“We heard children playing in the background while the newsreaders read the news on the radio, it was a great thing to listen to, knowing that the men had to take care of everything,” says Vigdis. …
“Things went back to normal the next day, but with the knowledge that women are as well as men the pillars of society,” she says. “So many companies and institutions came to a halt and it showed the force and necessity of women—it completely changed the way of thinking.”
Yet here Iceland’s women were, in Austurvollur square exactly 41 years later, yelling Ut. What’s most sobering about Monday’s rally is that it occurred in what is arguably the most gender-equal nation on earth. Iceland has had either a female president or a female prime minister for 20 of the last 36 years. Every year for the last eight years, Iceland has finished first among 100-plus countries in the World Economic Forum’s annual Global Gender Gap ranking, which quantifies disparities between men and women in health, politics, education, and employment (the higher a country’s ranking, the smaller its gender disparities).
In its latest report, released on Wednesday, the World Economic Forum noted that while Iceland has become the world leader on measures of political empowerment and educational attainment, it has yet to close gaps in earned income and wages for similar work. (Both of these metrics are important because the gender pay gap is frequently less the result of unequal pay for equal work than of women entering different professions from men and occupying fewer high-level positions.) Iceland is still way ahead of most countries on pay equity, but it hasn’t solved the riddle of how to make the workplace more just.
More broadly, the report found that global progress toward economic parity between men and men has suffered setbacks in the past few years—and that the gap might not close for another 170 years!—largely because of chronic gender imbalances in salaries, labor-force participation, and representation in senior positions. “We’re now hitting a bit of a wall” in terms of policy reforms to address these imbalances around the world, Saadia Zahidi, one of the report’s co-authors, told The Guardian, and sluggish economic growth in many countries isn’t helping.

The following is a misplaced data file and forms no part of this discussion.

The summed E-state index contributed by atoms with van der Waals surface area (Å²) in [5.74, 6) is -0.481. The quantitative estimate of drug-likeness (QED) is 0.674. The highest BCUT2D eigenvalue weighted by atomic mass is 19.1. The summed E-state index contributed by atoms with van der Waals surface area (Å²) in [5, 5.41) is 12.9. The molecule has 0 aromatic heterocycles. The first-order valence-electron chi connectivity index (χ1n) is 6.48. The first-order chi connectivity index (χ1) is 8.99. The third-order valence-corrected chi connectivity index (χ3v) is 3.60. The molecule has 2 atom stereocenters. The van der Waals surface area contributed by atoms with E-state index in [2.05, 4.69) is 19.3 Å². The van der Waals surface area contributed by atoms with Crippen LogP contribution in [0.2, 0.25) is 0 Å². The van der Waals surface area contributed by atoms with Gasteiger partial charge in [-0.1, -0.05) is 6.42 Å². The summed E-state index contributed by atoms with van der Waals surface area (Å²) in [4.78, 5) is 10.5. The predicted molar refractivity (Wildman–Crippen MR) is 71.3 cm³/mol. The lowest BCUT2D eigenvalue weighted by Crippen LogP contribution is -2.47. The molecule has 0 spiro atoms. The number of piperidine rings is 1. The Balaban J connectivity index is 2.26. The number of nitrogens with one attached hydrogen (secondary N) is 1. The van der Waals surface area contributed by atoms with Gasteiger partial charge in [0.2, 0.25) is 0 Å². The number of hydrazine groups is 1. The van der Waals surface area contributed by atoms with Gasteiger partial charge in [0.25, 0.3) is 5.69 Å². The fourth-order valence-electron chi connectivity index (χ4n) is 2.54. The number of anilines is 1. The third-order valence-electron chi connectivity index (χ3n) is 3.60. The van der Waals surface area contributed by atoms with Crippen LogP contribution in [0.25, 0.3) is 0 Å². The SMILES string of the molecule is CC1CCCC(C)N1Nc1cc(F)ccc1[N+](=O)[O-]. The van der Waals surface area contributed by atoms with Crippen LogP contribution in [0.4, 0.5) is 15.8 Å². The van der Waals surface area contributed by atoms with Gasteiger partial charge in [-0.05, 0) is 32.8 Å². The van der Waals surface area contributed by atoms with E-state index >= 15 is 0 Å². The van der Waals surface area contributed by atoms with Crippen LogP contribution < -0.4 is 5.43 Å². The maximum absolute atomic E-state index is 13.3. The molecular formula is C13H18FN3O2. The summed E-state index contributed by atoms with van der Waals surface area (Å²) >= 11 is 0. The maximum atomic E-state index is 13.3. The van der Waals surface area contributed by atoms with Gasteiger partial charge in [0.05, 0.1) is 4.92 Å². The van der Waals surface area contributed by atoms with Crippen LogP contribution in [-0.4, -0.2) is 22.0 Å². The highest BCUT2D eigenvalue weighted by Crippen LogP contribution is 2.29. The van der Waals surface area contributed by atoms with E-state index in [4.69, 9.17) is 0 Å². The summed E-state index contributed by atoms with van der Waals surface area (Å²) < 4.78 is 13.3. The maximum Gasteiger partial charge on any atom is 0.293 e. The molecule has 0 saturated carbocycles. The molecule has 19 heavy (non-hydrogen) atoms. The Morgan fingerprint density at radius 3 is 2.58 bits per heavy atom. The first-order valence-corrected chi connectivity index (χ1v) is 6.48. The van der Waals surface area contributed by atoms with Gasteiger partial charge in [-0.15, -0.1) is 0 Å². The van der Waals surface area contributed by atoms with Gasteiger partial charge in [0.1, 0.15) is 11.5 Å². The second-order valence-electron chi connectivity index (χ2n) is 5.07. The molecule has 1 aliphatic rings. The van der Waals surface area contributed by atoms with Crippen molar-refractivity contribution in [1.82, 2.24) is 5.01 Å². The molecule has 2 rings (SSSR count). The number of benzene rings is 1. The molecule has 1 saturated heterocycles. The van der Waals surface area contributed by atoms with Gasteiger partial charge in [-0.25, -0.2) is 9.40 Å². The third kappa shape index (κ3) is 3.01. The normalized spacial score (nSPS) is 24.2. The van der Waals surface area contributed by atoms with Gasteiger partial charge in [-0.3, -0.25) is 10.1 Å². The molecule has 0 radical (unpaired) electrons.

In The Guardian this week, Noreena Hertz puzzled over why the gender pay gap has persisted in Iceland despite the government’s many policies to eliminate it, including generous paid leave for new mothers and fathers, state-subsidized childcare, and gender quotas for corporate boards. “Explanations vary,” she wrote, “from women going into less well-paid professions, to the penalty paid for working part-time that we’ve found in the UK as well, to the time it takes for employers’ implicit gender biases to shift.”
That time, however, can seem excruciatingly long. As Gylfi Arnbjornsson, the president of the Icelandic Confederation of Labor, told RUV, “No one puts up with waiting 50 years to reach a goal. It doesn’t matter whether it’s a gender pay gap or any other pay gap. It’s just unacceptable to say we’ll correct this in 50 years. That’s a lifetime.”